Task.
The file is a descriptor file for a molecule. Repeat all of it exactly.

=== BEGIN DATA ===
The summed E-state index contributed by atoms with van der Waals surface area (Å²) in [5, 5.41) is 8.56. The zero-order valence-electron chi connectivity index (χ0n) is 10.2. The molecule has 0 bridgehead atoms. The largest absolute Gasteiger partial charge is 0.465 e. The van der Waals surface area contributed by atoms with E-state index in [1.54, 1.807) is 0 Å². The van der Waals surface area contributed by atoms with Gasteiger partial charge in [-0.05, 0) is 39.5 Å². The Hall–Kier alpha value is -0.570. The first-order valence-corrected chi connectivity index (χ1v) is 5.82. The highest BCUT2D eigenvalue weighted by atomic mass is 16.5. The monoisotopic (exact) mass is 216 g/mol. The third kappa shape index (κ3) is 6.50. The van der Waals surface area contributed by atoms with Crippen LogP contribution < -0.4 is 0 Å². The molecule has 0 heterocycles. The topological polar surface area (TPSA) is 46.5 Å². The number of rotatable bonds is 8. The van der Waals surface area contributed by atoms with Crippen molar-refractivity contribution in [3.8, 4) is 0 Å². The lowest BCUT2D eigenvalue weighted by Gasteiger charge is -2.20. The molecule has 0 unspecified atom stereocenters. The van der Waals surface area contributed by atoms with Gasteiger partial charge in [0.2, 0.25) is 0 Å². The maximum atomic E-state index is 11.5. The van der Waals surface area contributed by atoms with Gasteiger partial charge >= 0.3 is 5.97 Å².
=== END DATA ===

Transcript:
The summed E-state index contributed by atoms with van der Waals surface area (Å²) in [5, 5.41) is 8.56. The zero-order valence-electron chi connectivity index (χ0n) is 10.2. The molecule has 0 bridgehead atoms. The largest absolute Gasteiger partial charge is 0.465 e. The van der Waals surface area contributed by atoms with E-state index in [1.54, 1.807) is 0 Å². The van der Waals surface area contributed by atoms with Gasteiger partial charge in [-0.05, 0) is 39.5 Å². The Hall–Kier alpha value is -0.570. The first-order valence-corrected chi connectivity index (χ1v) is 5.82. The highest BCUT2D eigenvalue weighted by atomic mass is 16.5. The monoisotopic (exact) mass is 216 g/mol. The third kappa shape index (κ3) is 6.50. The van der Waals surface area contributed by atoms with Crippen LogP contribution < -0.4 is 0 Å². The molecule has 0 heterocycles. The topological polar surface area (TPSA) is 46.5 Å². The number of rotatable bonds is 8. The van der Waals surface area contributed by atoms with Crippen molar-refractivity contribution in [3.8, 4) is 0 Å². The lowest BCUT2D eigenvalue weighted by Gasteiger charge is -2.20. The molecule has 0 unspecified atom stereocenters. The van der Waals surface area contributed by atoms with Gasteiger partial charge in [0.2, 0.25) is 0 Å². The maximum atomic E-state index is 11.5. The van der Waals surface area contributed by atoms with Gasteiger partial charge >= 0.3 is 5.97 Å².